With Babalu Jackson’s head chef, David Ferris firmly in place, Lee wondered what his next step might be. “My strength is in opening a restaurant,” he explained. “If I wanted to show the company what I had, I believed I had put myself in right environment.” In Memphis just eight months, Jackson suddenly found itself without a head chef as Ferris took another industry job to spend more time with his family.

Officially dubbed Executive Chef one month ago, Lee says he has big shoes to fill. “David shaped the original concept and his creativity in the kitchen is something we all strive for,” Lee remarked. “Until Memphis opened, he was the sole driving force. Now we also have Birmingham, and soon, Knoxville and Nashville. We’re all working together, talking about tweaks and improvements to what we do. We’re always pushing, always making it better.”

While the menu is set, changing three to four times a year, daily specials are a big draw for Babalu’s regulars. Lee said it gives him a chance to help others shine. “We’ve got some guys who have been here for a while, who are ready to dive in,” he said. “That’s the biggest thing on my plate, developing new talent. They are hard workers, dedicated and hungry. I want these guys to have a hand in creativity – a team atmosphere – letting people know who made those daily specials.”

Lee is right at home, remembering back to Chef Golaszewski’s influence on his own culinary style. As Babalu is known for the same – taking Latin staples and infusing them with southern roots — Lee believes it’s also his way to continue to show his love for his home state. “In the beginning (of my career), I wanted fancy, petite, nice little dishes,” he said. “Now, I just want to make good tasting comfort food. It’s not about my ego, so if I can make food more universal, I’m making food I can sell. Customer opinion is the only thing that matters and that drive makes you work harder.”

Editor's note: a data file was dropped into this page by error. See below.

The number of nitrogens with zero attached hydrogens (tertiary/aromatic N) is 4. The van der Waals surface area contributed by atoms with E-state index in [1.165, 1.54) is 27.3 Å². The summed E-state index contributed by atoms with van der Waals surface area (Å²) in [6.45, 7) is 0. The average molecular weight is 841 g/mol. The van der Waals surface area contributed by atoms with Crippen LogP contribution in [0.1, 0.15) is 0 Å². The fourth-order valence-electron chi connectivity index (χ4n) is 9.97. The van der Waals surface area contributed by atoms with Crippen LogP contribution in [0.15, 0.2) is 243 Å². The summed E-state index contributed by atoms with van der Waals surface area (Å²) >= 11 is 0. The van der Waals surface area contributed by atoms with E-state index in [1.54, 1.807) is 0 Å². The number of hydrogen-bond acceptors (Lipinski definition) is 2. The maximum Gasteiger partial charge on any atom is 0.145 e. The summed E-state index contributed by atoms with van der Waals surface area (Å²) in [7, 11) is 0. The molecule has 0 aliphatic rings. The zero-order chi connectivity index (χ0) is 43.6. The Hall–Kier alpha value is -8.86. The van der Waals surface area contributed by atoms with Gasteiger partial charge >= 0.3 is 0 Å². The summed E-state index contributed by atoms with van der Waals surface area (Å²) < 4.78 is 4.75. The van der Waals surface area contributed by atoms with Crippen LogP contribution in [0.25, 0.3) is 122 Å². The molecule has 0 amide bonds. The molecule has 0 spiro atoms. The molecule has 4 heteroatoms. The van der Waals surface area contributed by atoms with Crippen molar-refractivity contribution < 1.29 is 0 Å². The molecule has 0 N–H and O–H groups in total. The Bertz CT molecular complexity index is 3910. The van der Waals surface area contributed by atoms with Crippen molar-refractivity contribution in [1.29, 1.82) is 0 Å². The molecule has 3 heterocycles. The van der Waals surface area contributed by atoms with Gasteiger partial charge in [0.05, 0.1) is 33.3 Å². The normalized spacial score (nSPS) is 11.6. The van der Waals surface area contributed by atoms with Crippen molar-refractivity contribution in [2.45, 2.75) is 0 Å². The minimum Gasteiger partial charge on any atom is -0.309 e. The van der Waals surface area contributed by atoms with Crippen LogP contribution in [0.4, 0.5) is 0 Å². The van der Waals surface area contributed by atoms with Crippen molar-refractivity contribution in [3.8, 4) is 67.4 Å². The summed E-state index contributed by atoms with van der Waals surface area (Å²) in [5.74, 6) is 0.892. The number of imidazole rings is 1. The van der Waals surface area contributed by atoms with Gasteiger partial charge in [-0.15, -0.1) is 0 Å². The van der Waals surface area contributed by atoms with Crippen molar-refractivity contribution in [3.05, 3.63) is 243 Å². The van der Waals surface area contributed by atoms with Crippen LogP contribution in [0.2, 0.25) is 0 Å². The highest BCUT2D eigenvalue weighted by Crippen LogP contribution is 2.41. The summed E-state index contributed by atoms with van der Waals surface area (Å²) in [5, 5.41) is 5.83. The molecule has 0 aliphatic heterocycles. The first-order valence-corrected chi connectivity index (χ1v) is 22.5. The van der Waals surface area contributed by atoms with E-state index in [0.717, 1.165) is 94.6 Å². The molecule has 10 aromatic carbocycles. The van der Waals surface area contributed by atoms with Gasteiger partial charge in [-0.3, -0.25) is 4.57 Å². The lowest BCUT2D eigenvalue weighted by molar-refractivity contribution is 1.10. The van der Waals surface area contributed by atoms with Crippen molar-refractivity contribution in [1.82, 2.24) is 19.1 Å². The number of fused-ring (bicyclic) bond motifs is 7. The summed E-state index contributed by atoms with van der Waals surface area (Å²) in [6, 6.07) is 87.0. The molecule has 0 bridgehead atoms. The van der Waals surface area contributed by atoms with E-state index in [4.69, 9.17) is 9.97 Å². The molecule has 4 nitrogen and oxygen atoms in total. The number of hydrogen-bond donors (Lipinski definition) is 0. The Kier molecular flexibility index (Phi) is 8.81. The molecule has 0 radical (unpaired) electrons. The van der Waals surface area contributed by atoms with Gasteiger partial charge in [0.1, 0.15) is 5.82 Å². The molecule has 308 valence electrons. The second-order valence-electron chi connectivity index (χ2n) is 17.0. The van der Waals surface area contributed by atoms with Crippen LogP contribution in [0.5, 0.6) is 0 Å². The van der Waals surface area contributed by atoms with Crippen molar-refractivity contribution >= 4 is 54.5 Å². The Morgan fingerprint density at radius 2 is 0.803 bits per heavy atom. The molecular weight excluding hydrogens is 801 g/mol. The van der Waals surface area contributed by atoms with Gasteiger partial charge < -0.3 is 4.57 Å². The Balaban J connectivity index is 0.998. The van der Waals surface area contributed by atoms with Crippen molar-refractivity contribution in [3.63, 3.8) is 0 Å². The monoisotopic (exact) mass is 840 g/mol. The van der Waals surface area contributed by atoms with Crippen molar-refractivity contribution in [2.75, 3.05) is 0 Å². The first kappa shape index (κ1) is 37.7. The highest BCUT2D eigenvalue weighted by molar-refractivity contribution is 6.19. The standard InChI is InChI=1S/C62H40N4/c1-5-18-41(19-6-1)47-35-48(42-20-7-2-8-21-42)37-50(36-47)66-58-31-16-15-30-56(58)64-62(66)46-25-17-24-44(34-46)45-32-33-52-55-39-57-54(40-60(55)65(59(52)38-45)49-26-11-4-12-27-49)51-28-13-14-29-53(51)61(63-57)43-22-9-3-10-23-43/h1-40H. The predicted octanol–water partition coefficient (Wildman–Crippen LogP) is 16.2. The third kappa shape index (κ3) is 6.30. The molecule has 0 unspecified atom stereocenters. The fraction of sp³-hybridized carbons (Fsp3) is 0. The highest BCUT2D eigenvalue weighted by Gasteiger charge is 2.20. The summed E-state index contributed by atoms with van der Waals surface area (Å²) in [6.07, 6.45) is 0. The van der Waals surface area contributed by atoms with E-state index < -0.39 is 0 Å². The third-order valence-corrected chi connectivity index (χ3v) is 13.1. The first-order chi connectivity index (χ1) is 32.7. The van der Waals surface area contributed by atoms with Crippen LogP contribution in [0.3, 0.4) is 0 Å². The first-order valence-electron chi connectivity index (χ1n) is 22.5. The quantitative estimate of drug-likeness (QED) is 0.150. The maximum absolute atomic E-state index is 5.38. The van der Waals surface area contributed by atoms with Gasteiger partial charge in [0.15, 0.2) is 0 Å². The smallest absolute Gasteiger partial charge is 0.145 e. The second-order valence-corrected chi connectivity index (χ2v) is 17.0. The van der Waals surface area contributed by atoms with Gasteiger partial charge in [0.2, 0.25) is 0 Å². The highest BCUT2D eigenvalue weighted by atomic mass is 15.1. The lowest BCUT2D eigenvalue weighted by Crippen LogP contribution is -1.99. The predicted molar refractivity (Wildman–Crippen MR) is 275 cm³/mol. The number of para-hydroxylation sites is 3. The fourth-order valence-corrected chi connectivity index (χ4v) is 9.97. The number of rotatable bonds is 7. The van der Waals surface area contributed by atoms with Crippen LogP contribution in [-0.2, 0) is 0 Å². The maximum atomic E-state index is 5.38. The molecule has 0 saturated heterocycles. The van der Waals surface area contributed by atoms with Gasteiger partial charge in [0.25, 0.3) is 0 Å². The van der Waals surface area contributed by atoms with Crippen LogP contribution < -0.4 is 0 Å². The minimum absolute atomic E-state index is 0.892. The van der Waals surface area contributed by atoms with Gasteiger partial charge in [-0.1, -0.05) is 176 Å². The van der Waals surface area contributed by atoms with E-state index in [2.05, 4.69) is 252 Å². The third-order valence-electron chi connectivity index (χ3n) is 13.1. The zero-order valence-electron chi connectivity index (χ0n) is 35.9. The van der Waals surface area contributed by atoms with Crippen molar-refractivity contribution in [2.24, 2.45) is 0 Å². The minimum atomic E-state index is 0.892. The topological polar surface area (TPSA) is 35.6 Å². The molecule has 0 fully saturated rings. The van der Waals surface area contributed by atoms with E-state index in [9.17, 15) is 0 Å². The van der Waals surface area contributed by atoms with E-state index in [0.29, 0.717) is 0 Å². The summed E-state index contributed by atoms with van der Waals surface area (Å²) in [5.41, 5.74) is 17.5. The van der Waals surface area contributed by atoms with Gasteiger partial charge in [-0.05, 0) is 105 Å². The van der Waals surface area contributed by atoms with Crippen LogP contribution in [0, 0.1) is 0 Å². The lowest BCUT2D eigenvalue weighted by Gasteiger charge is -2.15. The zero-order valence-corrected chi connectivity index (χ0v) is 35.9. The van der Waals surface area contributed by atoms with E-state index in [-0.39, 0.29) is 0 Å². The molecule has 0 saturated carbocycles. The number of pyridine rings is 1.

So does an understanding restaurant group. “I was burned out when I came back here and didn’t know what I wanted,” Lee recalled. “The life of a chef can be a crazy life because you do what it takes to help the company push forward. But after I had that first interview with Al (Roberts, one of the partners of Eat Here Brands), he laid it out: he’s not just an owner, he’s been in this life, understands burnout, and works with us. (The partners) are fantastic people who are full of knowledge, yet open to great ideas. They treat us with respect and want us to have lives. You don’t find many owners who want that.”

As alter ego, Brik-A-Brak

And it’s that work-life balance that Lee says will “absolutely” make him stay for a while. “It’s so funny, in Denver, you tell people you need to go back to Mississippi and they think you are out of your mind,” he laughed. “We’re bored…no shoes,” he says of the stereotypes. “Then I get here and have had more fun and seen more interesting things than most of my time in Denver. What I was missing is community. With Fondren’s First Thursday, I see so many faces here, then I leave and go DJ a gig with Garrad and I’m immersed. Saltine has blown my mind, I really enjoyed CAET and I still think Table 100 is the best meal in town. To see this love, the locality, the people who are happy they are a part of the area, is everything I wanted.”

Back in the kitchen, Lee says the menu is simple: “I’m making the best food I can, using local ingredients, making something that puts a smile on their face. I just want to make people happy with food.”